Dr. Cecilia Ford, who has been a psychologist in private practice in New York City since 1987, has addressed emotional issues for us in many articles over the years. Here she takes on the lament of a woman who really needs to keep her sensible New Year’s resolutions—but, for 20 years, has made them in vain.
Dear Dr. Ford:
I am 46 years old, and once again, when the New Year rolled in I made resolutions about the top five things I wanted to change about myself. Every year for the last 20 years I have made the same list. I get a spurt of energy generally for about three weeks, then I start to fall off the wagon. This year, it is only the first week and I am already depressed. Why can other people make resolutions and keep them? What is wrong with my good intentions? I am a teacher at a middle school in the Northeast.
Resolution One: Lose weight. I am 5 feet 5 and weigh 145 pounds. I have lost ten pounds and gained fifteen year after year.
Resolution Two: Start to exercise. I have an exercise bike in the house. All I have to do is get on it. It gives me the evil eye every time I pass it on the way to the laundry room. I used the bike for three days this time, was out of breath after ten minutes each time, and gave up.
Resolution Three: Save money. I spend all my money going out with friends to eat and take vacations. Teaching is really hard, and I need time with my friends. The trouble is, I never save any money. We do have a retirement fund as teachers, but with the way the economy is going, that may not be worth anything when I need it. I know all of this. I just cannot begin.
Resolution Four: Go back to school. I could increase my income even as a teacher if I completed my master’s in education, but I always find a reason not to take that prep course that I need to take in order to get into a graduate program. I feel so overwhelmed, and just don’t know what steps to take first. I have to do well enough on the GRE tests to get into graduate school and then I have to organize my life in order to take a class every semester—two over the summer—and it will take me forever. The idea of this is too daunting, but I really need to do it.
Resolution Five: Sign up for a dating site. I haven’t had a serious relationship in five years. I would really enjoy dating again, but am afraid of rejection and don’t know how to describe myself in one of those profiles. Failure again.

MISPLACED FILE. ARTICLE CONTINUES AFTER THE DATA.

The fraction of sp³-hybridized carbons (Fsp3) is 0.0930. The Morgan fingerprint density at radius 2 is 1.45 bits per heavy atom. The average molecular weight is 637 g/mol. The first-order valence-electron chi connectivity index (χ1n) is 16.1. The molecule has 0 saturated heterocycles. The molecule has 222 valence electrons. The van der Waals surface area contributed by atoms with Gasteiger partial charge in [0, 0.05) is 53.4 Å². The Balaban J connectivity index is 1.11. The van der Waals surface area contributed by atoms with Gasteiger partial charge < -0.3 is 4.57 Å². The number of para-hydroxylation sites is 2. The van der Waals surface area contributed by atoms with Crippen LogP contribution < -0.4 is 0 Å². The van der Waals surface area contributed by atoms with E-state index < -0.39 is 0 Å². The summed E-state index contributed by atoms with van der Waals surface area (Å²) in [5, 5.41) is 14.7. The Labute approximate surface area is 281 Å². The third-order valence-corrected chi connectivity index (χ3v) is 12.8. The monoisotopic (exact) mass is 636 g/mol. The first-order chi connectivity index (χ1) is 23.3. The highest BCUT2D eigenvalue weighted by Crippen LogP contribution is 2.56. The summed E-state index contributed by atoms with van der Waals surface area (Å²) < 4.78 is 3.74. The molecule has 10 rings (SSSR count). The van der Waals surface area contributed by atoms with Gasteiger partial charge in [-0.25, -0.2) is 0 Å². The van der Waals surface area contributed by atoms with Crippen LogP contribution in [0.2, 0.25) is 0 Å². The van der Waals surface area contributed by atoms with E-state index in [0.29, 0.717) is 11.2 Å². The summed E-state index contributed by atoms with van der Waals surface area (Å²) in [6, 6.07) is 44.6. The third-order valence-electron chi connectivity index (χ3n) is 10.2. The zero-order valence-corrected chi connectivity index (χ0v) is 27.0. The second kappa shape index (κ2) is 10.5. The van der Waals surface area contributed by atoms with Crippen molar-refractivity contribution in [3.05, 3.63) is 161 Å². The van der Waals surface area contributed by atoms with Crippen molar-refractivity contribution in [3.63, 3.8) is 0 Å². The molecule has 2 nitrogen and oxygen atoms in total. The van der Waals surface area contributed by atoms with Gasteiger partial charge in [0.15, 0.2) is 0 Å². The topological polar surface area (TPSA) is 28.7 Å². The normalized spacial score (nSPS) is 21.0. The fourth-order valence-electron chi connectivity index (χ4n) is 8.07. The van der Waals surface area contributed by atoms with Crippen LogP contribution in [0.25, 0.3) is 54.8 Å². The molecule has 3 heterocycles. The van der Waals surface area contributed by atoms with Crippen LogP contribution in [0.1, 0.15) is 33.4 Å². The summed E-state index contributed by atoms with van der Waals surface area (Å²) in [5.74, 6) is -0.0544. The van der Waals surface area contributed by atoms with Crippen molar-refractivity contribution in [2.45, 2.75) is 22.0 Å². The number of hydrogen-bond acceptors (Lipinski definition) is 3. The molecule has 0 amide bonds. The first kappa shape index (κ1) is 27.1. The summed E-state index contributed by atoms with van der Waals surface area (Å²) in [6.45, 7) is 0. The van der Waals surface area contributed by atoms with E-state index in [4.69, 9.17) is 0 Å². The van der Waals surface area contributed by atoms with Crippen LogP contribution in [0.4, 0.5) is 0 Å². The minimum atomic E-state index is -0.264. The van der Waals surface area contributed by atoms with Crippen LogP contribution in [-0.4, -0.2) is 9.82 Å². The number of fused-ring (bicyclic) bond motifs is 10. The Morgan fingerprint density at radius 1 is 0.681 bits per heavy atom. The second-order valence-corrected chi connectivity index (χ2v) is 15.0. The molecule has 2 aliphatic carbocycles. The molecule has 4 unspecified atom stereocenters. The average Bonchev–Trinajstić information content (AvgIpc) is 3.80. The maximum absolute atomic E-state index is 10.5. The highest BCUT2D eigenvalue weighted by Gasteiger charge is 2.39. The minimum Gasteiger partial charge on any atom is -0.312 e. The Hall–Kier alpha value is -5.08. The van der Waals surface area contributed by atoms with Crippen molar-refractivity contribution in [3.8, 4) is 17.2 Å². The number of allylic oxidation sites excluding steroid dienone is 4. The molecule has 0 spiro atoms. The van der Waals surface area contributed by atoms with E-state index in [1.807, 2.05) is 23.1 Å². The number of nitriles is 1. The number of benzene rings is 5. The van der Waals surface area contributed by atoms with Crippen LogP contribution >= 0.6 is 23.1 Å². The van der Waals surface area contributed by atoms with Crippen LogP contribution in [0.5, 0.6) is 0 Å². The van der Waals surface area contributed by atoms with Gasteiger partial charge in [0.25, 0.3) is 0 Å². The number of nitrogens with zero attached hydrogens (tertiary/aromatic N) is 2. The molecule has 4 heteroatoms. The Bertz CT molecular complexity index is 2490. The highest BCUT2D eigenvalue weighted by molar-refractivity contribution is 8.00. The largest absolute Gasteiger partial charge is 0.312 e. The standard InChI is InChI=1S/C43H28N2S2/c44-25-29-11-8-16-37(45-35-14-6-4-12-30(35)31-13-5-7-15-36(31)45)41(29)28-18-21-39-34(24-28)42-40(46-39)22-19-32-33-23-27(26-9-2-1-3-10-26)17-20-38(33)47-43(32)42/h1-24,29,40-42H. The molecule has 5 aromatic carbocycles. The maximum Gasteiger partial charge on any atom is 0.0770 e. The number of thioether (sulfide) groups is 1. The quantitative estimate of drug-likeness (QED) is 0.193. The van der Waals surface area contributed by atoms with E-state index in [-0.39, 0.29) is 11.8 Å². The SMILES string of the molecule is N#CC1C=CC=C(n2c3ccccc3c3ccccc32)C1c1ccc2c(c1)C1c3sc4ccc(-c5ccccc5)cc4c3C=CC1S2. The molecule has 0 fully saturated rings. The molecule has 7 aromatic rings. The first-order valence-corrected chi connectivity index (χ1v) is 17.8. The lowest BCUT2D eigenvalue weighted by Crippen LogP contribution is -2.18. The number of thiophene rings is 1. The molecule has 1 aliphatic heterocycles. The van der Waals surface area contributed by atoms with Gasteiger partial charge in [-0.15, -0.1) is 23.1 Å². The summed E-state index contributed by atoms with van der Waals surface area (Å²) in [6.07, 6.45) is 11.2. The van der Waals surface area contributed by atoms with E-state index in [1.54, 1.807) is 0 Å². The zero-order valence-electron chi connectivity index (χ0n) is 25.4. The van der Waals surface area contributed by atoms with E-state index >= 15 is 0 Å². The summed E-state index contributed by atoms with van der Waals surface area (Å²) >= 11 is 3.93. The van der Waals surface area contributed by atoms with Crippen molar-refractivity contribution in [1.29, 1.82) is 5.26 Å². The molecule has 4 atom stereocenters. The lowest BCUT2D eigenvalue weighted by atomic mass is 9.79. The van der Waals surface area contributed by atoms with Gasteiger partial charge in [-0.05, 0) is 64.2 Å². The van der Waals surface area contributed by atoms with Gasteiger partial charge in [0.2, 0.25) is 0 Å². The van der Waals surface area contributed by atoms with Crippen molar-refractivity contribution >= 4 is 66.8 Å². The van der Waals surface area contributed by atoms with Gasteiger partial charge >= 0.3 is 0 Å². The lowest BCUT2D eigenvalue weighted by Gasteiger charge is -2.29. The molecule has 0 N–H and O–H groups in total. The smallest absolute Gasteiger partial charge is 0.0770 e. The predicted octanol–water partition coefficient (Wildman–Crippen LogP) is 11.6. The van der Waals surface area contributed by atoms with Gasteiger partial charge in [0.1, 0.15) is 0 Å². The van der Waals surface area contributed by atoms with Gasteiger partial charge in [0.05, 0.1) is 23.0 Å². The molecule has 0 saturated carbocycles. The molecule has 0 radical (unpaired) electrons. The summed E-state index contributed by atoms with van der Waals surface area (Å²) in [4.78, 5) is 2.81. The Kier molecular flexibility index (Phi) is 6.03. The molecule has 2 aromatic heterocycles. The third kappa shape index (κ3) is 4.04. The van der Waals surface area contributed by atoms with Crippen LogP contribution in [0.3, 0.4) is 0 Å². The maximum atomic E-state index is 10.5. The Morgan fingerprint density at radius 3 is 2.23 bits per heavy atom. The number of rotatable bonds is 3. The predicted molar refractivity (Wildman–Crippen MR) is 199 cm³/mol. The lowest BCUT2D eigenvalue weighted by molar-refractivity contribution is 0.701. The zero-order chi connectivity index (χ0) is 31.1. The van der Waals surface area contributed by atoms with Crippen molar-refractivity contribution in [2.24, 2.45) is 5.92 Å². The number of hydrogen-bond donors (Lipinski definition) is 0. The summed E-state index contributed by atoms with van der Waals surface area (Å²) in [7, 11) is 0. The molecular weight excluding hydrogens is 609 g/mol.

I have never seen a therapist or a life coach, but I think I should have! Next year I will add this to my New Year’s resolutions that I never keep.
What can I do to get out of this rut?
Dr. Ford Responds:
Yikes! That’s quite a list of resolutions. No wonder you’re overwhelmed.
But you’re in luck: A good deal of recent research on the nature of habits and change has shed some light on your problem.
First of all, you’re not alone. The majority of New Year’s resolutions are abandoned before February dawns. What the experts have discovered is that most people (and this includes you) are too general, too broad, too ambitious—or all three—when approaching change. The key seems to be breaking the problems down into small, manageable behavioral bites.
• For example exercise. Experts find it is much more effective to say “I will exercise three times a week … at the gym … on my bike … for XX minutes.” That is specificity. However, scope of ambition is equally (if not more) important. If you are out of shape, even 10 minutes on your bike may be too much at first. Plan on two minutes, once in the morning and once in the evening. If you feel too tired, just say to yourself, “All I have to do is sit on the bike (or go to the gym) and see what happens.” (I’m not kidding; it works). Even the smallest changes lead to bigger ones, but you have to make the smaller ones first.
The third trick, they say, is to make change as easy for yourself as possible. Maybe you need to move that bike out of the laundry room and put it right in front of the TV. It might be unsightly for the time being, but even if you really want to get on that bike, even those few extra steps to the other room may be helping you avoid it (and forget it). Charles Duhigg, the author of The Power of Habit, an excellent book about this subject, describes how he created his gym habit by keeping his gym shoes closer to his bed, and broke his TV habit by keeping the remote farther from the couch.